The trial began Monday for an Ocean Springs doctor charged with 16 counts in connection to a scheme officials say defrauded TRICARE and other health care providers by prescribing medically unnecessary compounds.
Dr. Albert Diaz allegedly wrote prescriptions without examining patients and had the prescriptions filled by Hattiesburg-based Advantage Pharmacy for nearly $3.4 million between March 2011 and March 2015. More than $2.3 million of that money was reimbursed to the pharmacy by TRICARE, a health care benefit program for the military, veterans and their family members.
Diaz also allegedly submitted false patient records for an audit for TRICARE and indicated he had examined his patients before prescribing them compounded medications.
Compounded drugs are the mixture of two or more drugs by a pharmacist to meet a patient’s specific needs.
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Diaz, an obstetrician and gynecologist who practices in Biloxi, was indicted in October.
Even though OB-GYN doctors specialize in treating female patients, Diaz allegedly wrote prescriptions for compounded pain creams and pills to several male patients.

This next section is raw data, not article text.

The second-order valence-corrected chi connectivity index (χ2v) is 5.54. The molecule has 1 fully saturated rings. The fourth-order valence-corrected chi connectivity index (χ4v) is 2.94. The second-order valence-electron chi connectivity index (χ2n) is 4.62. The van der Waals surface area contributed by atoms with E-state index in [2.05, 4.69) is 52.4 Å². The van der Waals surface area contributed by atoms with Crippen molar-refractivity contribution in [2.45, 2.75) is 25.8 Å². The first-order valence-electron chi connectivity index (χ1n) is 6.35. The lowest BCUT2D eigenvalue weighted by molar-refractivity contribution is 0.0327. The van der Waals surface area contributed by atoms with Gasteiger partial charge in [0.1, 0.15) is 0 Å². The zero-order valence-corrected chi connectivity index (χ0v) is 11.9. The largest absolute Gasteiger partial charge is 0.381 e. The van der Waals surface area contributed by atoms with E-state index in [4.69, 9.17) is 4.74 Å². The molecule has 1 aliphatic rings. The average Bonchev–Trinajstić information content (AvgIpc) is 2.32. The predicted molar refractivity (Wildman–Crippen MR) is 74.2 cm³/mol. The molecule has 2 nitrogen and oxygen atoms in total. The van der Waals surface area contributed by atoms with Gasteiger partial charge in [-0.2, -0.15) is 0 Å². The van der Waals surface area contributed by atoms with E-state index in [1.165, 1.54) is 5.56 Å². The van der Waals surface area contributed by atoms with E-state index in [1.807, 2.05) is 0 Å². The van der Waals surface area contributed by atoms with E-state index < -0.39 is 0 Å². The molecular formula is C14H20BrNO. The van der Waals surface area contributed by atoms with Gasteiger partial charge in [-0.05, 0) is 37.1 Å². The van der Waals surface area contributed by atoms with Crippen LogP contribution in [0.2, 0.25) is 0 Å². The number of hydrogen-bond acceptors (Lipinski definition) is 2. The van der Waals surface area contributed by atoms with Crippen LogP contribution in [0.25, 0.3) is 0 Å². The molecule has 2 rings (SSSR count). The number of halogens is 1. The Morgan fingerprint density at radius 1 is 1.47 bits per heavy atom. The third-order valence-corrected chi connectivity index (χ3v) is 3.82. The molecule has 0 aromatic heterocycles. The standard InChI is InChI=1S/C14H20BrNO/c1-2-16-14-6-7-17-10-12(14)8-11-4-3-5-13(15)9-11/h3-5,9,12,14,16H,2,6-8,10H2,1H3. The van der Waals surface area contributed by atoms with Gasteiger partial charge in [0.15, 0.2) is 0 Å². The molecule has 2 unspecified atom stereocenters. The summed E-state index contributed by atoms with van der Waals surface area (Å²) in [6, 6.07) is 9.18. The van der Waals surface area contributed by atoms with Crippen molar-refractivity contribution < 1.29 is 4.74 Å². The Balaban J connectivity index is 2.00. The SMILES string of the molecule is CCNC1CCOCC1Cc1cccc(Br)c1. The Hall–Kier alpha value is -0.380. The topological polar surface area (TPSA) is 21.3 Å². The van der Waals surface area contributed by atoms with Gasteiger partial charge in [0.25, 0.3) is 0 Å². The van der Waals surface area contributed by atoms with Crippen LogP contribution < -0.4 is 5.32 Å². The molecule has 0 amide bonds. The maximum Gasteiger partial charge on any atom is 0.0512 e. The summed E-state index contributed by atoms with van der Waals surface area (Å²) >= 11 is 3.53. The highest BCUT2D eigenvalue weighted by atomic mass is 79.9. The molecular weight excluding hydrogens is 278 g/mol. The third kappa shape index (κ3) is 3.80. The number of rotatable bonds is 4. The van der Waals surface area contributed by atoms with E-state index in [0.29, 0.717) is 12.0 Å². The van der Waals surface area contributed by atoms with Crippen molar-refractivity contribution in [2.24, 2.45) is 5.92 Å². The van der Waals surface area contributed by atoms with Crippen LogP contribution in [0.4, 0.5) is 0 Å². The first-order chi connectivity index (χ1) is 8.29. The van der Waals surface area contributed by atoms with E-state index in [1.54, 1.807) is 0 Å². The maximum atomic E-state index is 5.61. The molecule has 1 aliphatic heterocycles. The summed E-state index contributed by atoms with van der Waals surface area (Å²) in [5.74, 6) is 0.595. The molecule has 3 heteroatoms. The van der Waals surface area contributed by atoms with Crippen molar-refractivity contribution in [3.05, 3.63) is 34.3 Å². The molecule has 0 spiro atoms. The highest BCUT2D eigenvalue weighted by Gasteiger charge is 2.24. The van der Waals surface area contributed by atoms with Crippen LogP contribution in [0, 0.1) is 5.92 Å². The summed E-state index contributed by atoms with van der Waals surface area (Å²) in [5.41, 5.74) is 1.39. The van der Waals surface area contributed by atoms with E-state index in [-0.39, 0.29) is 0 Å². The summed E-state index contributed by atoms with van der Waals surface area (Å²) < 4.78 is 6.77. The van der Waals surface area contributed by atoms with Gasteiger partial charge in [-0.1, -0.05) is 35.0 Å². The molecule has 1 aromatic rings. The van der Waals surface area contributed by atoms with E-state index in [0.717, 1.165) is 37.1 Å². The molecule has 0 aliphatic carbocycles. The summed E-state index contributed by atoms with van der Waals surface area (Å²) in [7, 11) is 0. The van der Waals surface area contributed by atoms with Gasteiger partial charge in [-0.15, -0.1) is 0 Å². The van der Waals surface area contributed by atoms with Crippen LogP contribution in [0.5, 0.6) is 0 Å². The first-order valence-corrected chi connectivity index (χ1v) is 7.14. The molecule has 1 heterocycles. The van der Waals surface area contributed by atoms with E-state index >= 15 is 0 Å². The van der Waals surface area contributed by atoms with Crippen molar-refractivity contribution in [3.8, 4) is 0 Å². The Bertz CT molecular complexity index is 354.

Diaz’s attorney John Collette in his opening statement said Diaz did not write the prescriptions, nor did he profit from them.
“You’re going to see money all over the place,” Collette told the jury. “But what you won’t see is one dime going to (Diaz).
“I don’t believe there will be any proof Dr. Diaz did any of it.”
The only witness to testify Monday was Jason May, who pleaded guilty in July to conspiracy to commit health care fraud and money laundering of around $190 million.
May was the pharmacist in charge at Advantage Pharmacy in Hattiesburg from December 2011 to January 2016, when federal agents searched the facility and took documents, computers and other materials, forcing the pharmacy to close.
Co-defendant Jay Schaar of Biloxi also pleaded guilty to conspiracy to commit health care fraud. He is expected to testify later this week.
May identified around 100 vials of compounded creams and pills as those prescribed by Diaz to several patients, including multiple family members.
He testified the creams, used for treating chronic pain, were created to derive the maximum reimbursement value and were not tested for medicinal value.
“They were made largely based on retail value and profitability,” May said.
Some of the creams included ketamine, a controlled substance. Others included ingredients that could be purchased separately over the counter.
One prescription’s reimbursement value was around $13,580. Others ranged from $690 to $5,800.
May said the pharmacy sometimes decreased the copay to keep patients from canceling their prescriptions.
May will retake the witness stand Tuesday morning in U.S. District Court in Hattiesburg for cross-examination. Other witnesses expected to testify Tuesday are two of the patients who allegedly were prescribed some of the high-cost compounded medicines.
If convicted, Diaz faces up to 305 years in prison and fines of up to $7.5 million.
Also indicted is a nurse practitioner, Susan Perry of Grand Bay, Alabama, who operated Immediate Family Clinic in Biloxi. Her trial is set to begin in Hattiesburg during the court term beginning April 16.